The original 504.3(d) stated that no financial institution may set its thresholds to meet its workforce resources, etc. (paraphrased).  As noted above, it now addresses changes and remediation efforts.

Potential Pitfalls

The Rule has a broad-reaching character and includes all facets pertaining to a standard model validation and then some.  Unfortunately, it also contains elements of ambiguity and subjectivity.


The Certification process makes crystal clear to covered institutions the responsibility to bring monitoring and filtering programs into compliance with the Rule.  Given the complexity of those programs, even the most basic programs, and the multiplicity of the moving parts, it is certainly possible for an institution to know that it is 95% compliant, but not 100%, owing to some one of the moving parts needing remediation.  But the wording of the certification states, “We are compliant to the best of our knowledge.”

So, hypothetically of course, an FI knows it isn’t compliant, but then what.  Filing a positive “we are,” while knowing “we aren’t,” would constitute willful falsification.  What is the institution to do? I think we will find out, probably sooner than later.


Risk-based evaluations are a constant theme in BSA/AML/OFAC speak.  FIs develop, implement, manage, report on, etc. their systems on a risk-based approach.  The problem with that approach is that it is by nature ambiguous and open to wide-ranging interpretation, very much a half-full/half-empty glass scenario.  Even with the ample guidance found in the FFIEC BSA/AML Examination Handbook, subjectivity is unavoidable, leaving sufficient room to be wrong.


Section 503(c)6 refers to “funding to design, implement and maintain a … Program that complies with the requirements …”  Another area of ambiguity.  How does one gauge the appropriateness of the level of funding? What yardsticks apply? What guidelines?

Re-living the Past

It is a certainty that there are some institutions who, in their haste to implement monitoring/filtering systems, did not construct a Business Requirement Document (“BRD”), or conduct pre- and post-implementation end-to-end testing, or User Acceptance Testing (“UAT”) prior to the implementation.  Once the systems are implemented and in production, one cannot go back to conduct pre-implementation testing.  But as an FI, I have to certify that I did.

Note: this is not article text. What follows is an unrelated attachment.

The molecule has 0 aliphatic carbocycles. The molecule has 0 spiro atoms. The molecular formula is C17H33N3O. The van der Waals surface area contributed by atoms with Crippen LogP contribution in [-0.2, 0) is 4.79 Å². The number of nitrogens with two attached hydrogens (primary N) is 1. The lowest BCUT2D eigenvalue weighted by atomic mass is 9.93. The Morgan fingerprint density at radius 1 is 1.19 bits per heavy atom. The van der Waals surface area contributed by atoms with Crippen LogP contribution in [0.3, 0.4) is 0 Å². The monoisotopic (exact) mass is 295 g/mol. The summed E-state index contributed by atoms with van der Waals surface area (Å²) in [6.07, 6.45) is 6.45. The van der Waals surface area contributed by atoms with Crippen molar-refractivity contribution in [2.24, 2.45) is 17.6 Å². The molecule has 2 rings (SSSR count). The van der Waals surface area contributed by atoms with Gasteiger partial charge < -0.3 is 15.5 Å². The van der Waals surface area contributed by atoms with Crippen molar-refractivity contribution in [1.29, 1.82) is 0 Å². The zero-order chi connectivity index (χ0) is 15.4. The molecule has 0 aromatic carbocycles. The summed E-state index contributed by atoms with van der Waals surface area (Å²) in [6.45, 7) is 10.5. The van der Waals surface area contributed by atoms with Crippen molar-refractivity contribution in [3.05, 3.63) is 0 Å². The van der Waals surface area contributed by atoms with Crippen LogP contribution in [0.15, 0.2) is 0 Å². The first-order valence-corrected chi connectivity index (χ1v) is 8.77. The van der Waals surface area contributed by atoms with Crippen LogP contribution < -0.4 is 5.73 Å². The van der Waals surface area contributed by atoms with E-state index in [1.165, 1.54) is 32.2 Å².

Hosted Systems

Firms that conduct Independent Validations and Verifications (“IVVs”) have encountered a reluctance from vendors of “hosted systems” to permit access to the related databases for the data mapping and validation exercises.  Self-validation by the vendor may not suffice in Rule 504.   Institutions that utilize hosted systems may find themselves caught in the dilemma of having to validate a system without a system to validate.  As an alternative approach, the institution may require the vendor to provide a locally installed test system for validation purposes.

Looking Ahead

Fortunately, we are at the beginning of the cycle.  In a few months, the Rule will take effect and the DFS field examiners will begin to evaluate the readiness of the entities under examination.  The pitfalls in the Rule will become evident over time so that the covered institutions will have time to adjust their programs and prepare for the certification process.

Independent, or model, validations can serve as a foundation for evaluating and building a Rule 504 compliant systems environment.


One should take time to savor the playful irony of the DFS in assigning Certification Day to coincide with the IRS Pay Your Taxes Day.

You OCC or New Jersey or Connecticut bankers can stop snickering.  You may be next.


The Press Release and Rule are found at: